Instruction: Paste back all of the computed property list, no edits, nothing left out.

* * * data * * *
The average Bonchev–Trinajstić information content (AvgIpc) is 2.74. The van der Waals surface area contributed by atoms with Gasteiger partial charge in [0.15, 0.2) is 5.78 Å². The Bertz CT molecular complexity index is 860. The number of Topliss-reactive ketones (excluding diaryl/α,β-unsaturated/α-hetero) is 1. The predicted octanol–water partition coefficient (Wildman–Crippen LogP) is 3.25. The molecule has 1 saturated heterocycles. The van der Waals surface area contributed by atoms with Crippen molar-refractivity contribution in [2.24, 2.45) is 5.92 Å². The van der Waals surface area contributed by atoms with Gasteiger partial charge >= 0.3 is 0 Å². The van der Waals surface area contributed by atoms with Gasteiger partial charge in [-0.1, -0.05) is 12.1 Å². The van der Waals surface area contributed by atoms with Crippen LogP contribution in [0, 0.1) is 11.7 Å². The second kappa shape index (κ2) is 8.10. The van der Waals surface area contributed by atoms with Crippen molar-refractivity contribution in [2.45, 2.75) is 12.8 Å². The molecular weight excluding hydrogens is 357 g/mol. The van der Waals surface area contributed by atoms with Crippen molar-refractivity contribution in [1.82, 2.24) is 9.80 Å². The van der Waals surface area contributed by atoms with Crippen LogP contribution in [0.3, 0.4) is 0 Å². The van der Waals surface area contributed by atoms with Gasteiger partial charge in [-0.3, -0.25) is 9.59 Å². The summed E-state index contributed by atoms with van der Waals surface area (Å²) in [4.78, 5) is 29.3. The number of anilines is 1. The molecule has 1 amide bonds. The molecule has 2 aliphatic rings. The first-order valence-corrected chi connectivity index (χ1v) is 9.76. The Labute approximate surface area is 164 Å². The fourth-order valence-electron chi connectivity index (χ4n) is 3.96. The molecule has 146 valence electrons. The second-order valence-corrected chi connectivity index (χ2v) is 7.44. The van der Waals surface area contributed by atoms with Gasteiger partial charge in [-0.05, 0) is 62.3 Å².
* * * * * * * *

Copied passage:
The average Bonchev–Trinajstić information content (AvgIpc) is 2.74. The van der Waals surface area contributed by atoms with Gasteiger partial charge in [0.15, 0.2) is 5.78 Å². The Bertz CT molecular complexity index is 860. The number of Topliss-reactive ketones (excluding diaryl/α,β-unsaturated/α-hetero) is 1. The predicted octanol–water partition coefficient (Wildman–Crippen LogP) is 3.25. The molecule has 1 saturated heterocycles. The van der Waals surface area contributed by atoms with Crippen molar-refractivity contribution in [2.24, 2.45) is 5.92 Å². The van der Waals surface area contributed by atoms with Gasteiger partial charge >= 0.3 is 0 Å². The van der Waals surface area contributed by atoms with Gasteiger partial charge in [-0.1, -0.05) is 12.1 Å². The van der Waals surface area contributed by atoms with Crippen LogP contribution in [0, 0.1) is 11.7 Å². The second kappa shape index (κ2) is 8.10. The van der Waals surface area contributed by atoms with Crippen molar-refractivity contribution in [2.45, 2.75) is 12.8 Å². The molecular weight excluding hydrogens is 357 g/mol. The van der Waals surface area contributed by atoms with Crippen molar-refractivity contribution in [1.82, 2.24) is 9.80 Å². The van der Waals surface area contributed by atoms with Crippen LogP contribution in [0.3, 0.4) is 0 Å². The van der Waals surface area contributed by atoms with Gasteiger partial charge in [-0.3, -0.25) is 9.59 Å². The summed E-state index contributed by atoms with van der Waals surface area (Å²) in [4.78, 5) is 29.3. The number of anilines is 1. The molecule has 1 amide bonds. The molecule has 2 aliphatic rings. The first-order valence-corrected chi connectivity index (χ1v) is 9.76. The Labute approximate surface area is 164 Å². The fourth-order valence-electron chi connectivity index (χ4n) is 3.96. The molecule has 146 valence electrons. The second-order valence-corrected chi connectivity index (χ2v) is 7.44. The van der Waals surface area contributed by atoms with Gasteiger partial charge in [-0.05, 0) is 62.3 Å².